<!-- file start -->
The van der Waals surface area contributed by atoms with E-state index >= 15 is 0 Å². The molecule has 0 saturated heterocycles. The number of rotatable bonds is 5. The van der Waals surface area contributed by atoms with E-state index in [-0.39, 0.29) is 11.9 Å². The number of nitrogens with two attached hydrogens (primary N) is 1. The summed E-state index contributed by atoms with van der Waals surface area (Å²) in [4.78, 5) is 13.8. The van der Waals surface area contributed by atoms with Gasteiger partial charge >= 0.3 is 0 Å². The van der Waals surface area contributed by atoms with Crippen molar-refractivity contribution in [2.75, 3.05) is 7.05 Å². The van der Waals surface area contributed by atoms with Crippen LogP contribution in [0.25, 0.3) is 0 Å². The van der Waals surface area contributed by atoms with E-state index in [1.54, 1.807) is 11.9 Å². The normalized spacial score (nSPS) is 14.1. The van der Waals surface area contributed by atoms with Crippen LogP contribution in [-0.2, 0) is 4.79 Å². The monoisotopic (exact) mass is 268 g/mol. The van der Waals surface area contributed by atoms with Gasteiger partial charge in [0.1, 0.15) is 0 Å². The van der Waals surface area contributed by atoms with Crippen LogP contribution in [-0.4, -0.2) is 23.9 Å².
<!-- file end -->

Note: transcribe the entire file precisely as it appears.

The van der Waals surface area contributed by atoms with E-state index >= 15 is 0 Å². The molecule has 0 saturated heterocycles. The number of rotatable bonds is 5. The van der Waals surface area contributed by atoms with E-state index in [-0.39, 0.29) is 11.9 Å². The number of nitrogens with two attached hydrogens (primary N) is 1. The summed E-state index contributed by atoms with van der Waals surface area (Å²) in [4.78, 5) is 13.8. The van der Waals surface area contributed by atoms with Gasteiger partial charge >= 0.3 is 0 Å². The van der Waals surface area contributed by atoms with Crippen molar-refractivity contribution in [2.75, 3.05) is 7.05 Å². The van der Waals surface area contributed by atoms with Crippen LogP contribution in [0.25, 0.3) is 0 Å². The van der Waals surface area contributed by atoms with E-state index in [1.54, 1.807) is 11.9 Å². The normalized spacial score (nSPS) is 14.1. The van der Waals surface area contributed by atoms with Crippen LogP contribution in [-0.2, 0) is 4.79 Å². The monoisotopic (exact) mass is 268 g/mol. The van der Waals surface area contributed by atoms with Gasteiger partial charge in [0.1, 0.15) is 0 Å². The van der Waals surface area contributed by atoms with Crippen LogP contribution in [-0.4, -0.2) is 23.9 Å².